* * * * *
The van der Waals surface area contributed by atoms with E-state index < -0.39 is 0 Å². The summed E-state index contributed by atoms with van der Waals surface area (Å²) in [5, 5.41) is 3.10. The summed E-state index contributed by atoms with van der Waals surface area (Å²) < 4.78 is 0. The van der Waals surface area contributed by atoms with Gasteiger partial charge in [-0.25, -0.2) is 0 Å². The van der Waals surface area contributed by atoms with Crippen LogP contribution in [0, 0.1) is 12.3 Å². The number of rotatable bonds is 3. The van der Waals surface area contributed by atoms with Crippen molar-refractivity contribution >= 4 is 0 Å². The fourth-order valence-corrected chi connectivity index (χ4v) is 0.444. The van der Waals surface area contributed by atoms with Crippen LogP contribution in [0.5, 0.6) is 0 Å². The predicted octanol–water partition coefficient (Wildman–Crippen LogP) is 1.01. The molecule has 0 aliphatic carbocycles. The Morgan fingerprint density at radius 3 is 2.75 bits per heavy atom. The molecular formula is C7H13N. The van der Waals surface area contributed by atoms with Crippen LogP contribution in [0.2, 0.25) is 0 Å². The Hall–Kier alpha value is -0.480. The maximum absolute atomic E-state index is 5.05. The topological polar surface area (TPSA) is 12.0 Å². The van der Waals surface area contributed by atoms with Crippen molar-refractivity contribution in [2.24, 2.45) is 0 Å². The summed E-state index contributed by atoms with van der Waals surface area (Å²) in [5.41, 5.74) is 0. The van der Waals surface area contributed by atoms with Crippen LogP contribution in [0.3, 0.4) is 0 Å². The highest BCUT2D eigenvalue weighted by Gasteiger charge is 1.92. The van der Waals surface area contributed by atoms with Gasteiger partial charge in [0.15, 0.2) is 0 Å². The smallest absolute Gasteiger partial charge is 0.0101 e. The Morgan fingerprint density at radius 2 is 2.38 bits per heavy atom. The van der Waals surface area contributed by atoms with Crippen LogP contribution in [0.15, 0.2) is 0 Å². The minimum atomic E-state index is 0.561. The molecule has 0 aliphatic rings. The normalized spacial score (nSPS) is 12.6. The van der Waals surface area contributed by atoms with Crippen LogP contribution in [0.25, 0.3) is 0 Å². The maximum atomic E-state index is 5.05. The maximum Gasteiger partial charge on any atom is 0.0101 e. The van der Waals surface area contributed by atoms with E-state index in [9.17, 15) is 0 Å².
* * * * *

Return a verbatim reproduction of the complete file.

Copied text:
The van der Waals surface area contributed by atoms with E-state index < -0.39 is 0 Å². The summed E-state index contributed by atoms with van der Waals surface area (Å²) in [5, 5.41) is 3.10. The summed E-state index contributed by atoms with van der Waals surface area (Å²) < 4.78 is 0. The van der Waals surface area contributed by atoms with Gasteiger partial charge in [-0.25, -0.2) is 0 Å². The van der Waals surface area contributed by atoms with Crippen LogP contribution in [0, 0.1) is 12.3 Å². The number of rotatable bonds is 3. The van der Waals surface area contributed by atoms with Crippen molar-refractivity contribution >= 4 is 0 Å². The fourth-order valence-corrected chi connectivity index (χ4v) is 0.444. The van der Waals surface area contributed by atoms with Crippen LogP contribution in [0.5, 0.6) is 0 Å². The predicted octanol–water partition coefficient (Wildman–Crippen LogP) is 1.01. The molecule has 0 aliphatic carbocycles. The Morgan fingerprint density at radius 3 is 2.75 bits per heavy atom. The molecular formula is C7H13N. The van der Waals surface area contributed by atoms with Crippen LogP contribution in [0.2, 0.25) is 0 Å². The Hall–Kier alpha value is -0.480. The maximum absolute atomic E-state index is 5.05. The topological polar surface area (TPSA) is 12.0 Å². The van der Waals surface area contributed by atoms with Crippen molar-refractivity contribution in [2.24, 2.45) is 0 Å². The summed E-state index contributed by atoms with van der Waals surface area (Å²) in [5.41, 5.74) is 0. The van der Waals surface area contributed by atoms with Crippen LogP contribution in [0.3, 0.4) is 0 Å². The highest BCUT2D eigenvalue weighted by Gasteiger charge is 1.92. The van der Waals surface area contributed by atoms with Gasteiger partial charge in [0.15, 0.2) is 0 Å². The smallest absolute Gasteiger partial charge is 0.0101 e. The Morgan fingerprint density at radius 2 is 2.38 bits per heavy atom. The van der Waals surface area contributed by atoms with Crippen LogP contribution in [0.15, 0.2) is 0 Å². The minimum atomic E-state index is 0.561. The molecule has 0 aliphatic rings. The normalized spacial score (nSPS) is 12.6. The van der Waals surface area contributed by atoms with Crippen LogP contribution in [0.25, 0.3) is 0 Å². The maximum atomic E-state index is 5.05. The maximum Gasteiger partial charge on any atom is 0.0101 e. The van der Waals surface area contributed by atoms with E-state index in [9.17, 15) is 0 Å².